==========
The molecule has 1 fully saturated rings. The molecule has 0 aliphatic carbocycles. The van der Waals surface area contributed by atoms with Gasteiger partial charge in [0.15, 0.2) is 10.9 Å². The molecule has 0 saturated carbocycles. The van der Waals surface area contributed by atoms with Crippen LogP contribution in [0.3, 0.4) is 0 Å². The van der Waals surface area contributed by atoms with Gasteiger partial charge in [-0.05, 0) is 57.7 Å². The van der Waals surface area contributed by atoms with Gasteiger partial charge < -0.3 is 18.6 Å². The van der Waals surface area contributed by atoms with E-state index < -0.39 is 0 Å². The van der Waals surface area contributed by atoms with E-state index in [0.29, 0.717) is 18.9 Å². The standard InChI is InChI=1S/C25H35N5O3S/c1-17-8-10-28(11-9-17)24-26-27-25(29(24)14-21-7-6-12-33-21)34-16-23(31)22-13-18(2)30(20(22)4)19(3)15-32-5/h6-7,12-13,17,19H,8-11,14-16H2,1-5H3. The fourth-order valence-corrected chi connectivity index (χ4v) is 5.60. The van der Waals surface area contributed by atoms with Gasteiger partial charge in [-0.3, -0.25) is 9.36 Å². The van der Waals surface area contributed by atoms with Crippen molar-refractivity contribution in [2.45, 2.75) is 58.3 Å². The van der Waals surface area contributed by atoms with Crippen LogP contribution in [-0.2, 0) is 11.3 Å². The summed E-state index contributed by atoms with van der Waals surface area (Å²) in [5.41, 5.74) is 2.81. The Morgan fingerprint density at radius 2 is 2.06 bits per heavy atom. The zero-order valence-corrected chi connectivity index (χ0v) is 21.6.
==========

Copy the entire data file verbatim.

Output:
The molecule has 1 fully saturated rings. The molecule has 0 aliphatic carbocycles. The van der Waals surface area contributed by atoms with Gasteiger partial charge in [0.15, 0.2) is 10.9 Å². The molecule has 0 saturated carbocycles. The van der Waals surface area contributed by atoms with Crippen LogP contribution in [0.3, 0.4) is 0 Å². The van der Waals surface area contributed by atoms with Gasteiger partial charge in [-0.05, 0) is 57.7 Å². The van der Waals surface area contributed by atoms with Gasteiger partial charge < -0.3 is 18.6 Å². The van der Waals surface area contributed by atoms with E-state index < -0.39 is 0 Å². The van der Waals surface area contributed by atoms with E-state index in [0.29, 0.717) is 18.9 Å². The standard InChI is InChI=1S/C25H35N5O3S/c1-17-8-10-28(11-9-17)24-26-27-25(29(24)14-21-7-6-12-33-21)34-16-23(31)22-13-18(2)30(20(22)4)19(3)15-32-5/h6-7,12-13,17,19H,8-11,14-16H2,1-5H3. The fourth-order valence-corrected chi connectivity index (χ4v) is 5.60. The van der Waals surface area contributed by atoms with Gasteiger partial charge in [-0.3, -0.25) is 9.36 Å². The van der Waals surface area contributed by atoms with Crippen molar-refractivity contribution in [2.45, 2.75) is 58.3 Å². The van der Waals surface area contributed by atoms with Crippen LogP contribution in [-0.2, 0) is 11.3 Å². The summed E-state index contributed by atoms with van der Waals surface area (Å²) in [5.41, 5.74) is 2.81. The Morgan fingerprint density at radius 2 is 2.06 bits per heavy atom. The zero-order valence-corrected chi connectivity index (χ0v) is 21.6.